Toyota updates the Camry for 2002
Toyota's new Camry
Choose a 2.4-litre inline-4 or 3.0-litre
The V6 creates 200 horsepower
Improved styling adds flair
Sports instrumentation on high-end models
For Toyota, the Camry is one of its biggest earners. In fact,
in America, the car has sold more than any other - four years
running. The Toyota mainstay is also very popular in Europe
and even on local turf, here in Australia.
Toyota's huge market share is something the company isn't
keen on letting slip and, as a result, has come up with an
all-new Camry for 2002.
Toyota is the world's third largest automaker and the Camry
is an important model - a money spinner, if you will. For
10 years, Toyota's Kosaku Yamada has been at the helm of designing
the successful Camry and the 2002 model is looking like a
solid performer, yet again.
The first major change will be in the engine department.
The V6 engine from the 2001 model Camry will be used in this
year's V6 models, but the inline four engine has been totally
Camry chief designer, Kosaku Yamada, had this to say about
the new engine: "Toyota is doing many vehicles at the
same time. We have 10 new models coming globally within one
year. Doing that affects the development of a new engine family.
The current performance of the V-6 was good enough. However,
the inline-four was not good enough, so we changed that."
Indeed, the new 2.4-litre, inline four-cylinder engine pumps
out an extra 24-horsepower, compared to last year's model.
This brings peak power to 155bhp (116kW) @ 5,600rpm and is
sure to impress both Toyota loyalists and newcomers to the
The new 2.4-litre mill will take advantage of variable valve
timing. This will maximise the spread of torque and together
with sequential mulitport fuel injection, four-valves per
cylinder and double-overhead cams, the base-model Camry now
offers even better performance. The four-cylinder comes standard
with a five-speed manual transmission, though the four-speed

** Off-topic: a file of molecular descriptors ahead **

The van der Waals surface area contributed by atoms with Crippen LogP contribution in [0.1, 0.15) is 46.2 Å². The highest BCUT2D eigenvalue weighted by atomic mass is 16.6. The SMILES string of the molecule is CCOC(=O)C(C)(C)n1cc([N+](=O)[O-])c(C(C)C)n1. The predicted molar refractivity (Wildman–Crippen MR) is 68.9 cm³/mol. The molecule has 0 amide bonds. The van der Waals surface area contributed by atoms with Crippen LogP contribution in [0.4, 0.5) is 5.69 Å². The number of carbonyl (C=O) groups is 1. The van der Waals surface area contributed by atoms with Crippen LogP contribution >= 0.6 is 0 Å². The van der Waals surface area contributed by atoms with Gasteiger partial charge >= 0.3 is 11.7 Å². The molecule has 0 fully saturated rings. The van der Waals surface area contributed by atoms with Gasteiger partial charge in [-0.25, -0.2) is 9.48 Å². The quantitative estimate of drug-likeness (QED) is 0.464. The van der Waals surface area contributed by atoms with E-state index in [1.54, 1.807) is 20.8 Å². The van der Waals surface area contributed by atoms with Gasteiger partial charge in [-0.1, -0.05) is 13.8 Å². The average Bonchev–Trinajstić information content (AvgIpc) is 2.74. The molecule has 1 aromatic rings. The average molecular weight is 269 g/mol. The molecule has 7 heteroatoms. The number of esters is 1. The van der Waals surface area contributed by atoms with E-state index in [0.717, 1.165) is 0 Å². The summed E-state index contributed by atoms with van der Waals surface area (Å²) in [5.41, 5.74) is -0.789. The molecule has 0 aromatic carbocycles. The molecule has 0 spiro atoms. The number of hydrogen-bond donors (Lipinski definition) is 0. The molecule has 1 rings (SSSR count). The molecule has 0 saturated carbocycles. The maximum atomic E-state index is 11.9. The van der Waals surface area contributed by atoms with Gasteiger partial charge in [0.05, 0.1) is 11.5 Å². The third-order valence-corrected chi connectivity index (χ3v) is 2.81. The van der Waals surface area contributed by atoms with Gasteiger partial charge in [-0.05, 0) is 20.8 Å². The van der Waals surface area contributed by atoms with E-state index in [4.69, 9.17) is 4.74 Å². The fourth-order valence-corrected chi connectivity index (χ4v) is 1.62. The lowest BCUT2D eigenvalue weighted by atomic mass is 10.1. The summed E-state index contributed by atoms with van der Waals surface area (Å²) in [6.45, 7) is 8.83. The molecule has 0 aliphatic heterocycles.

auto gearbox will cost extra.
The V6-engined models will sport the same six-cylinder as
the previous year's model, which is no bad thing, considering
the specs. Pumping out 200bhp (150kW) @ 5,300rpm, the more
powerful six-cylinder engine uses a variable induction system
for better engine response. Factor in 24-valves and DOHC and
you've got one very reliable and sporty powerplant. Interestingly,
it is rumoured that the V6 will only be available with the
four-speed manual transmission.
While the two different engines offer a good choice for drivers
who want either solid economy or increased performance, the
new styling should help shift a few thousand vehicles from
the showroom floors, too.
Looking more Lexus than Toyota, the 2002 car is wider, longer
and taller. It comes standard with better components and a
redesigned interior and, although the base model is now gone,
prices are said to have been lowered.
Yamada said: "Our target was to build a better, higher quality
Camry for a customer who would not spend a premium. For Camry
to succeed, we knew it would have to move from sensible to
We're not quite sure if the new car is exactly sensual,
but it is definitely a lot more pleasing to the eye than the
current Camry. With more curves, a new headlight cluster and
other more subtle changes, the Toyota mainstay looks to consolidate
it's position once again at the top of the list.
The new Camry should arrive on Australian shores sometime
in 2002, though no official release date has been set. As
it stands, the next evolution of the Camry is very pleasing
and the fact that Toyota is able to bring costs down even
further means that those looking for a bargain could do a
lot worse elsewhere. In all, Toyota looks to be on a winner
with its all-new Camry, which should carry the company well
into the middle of the decade.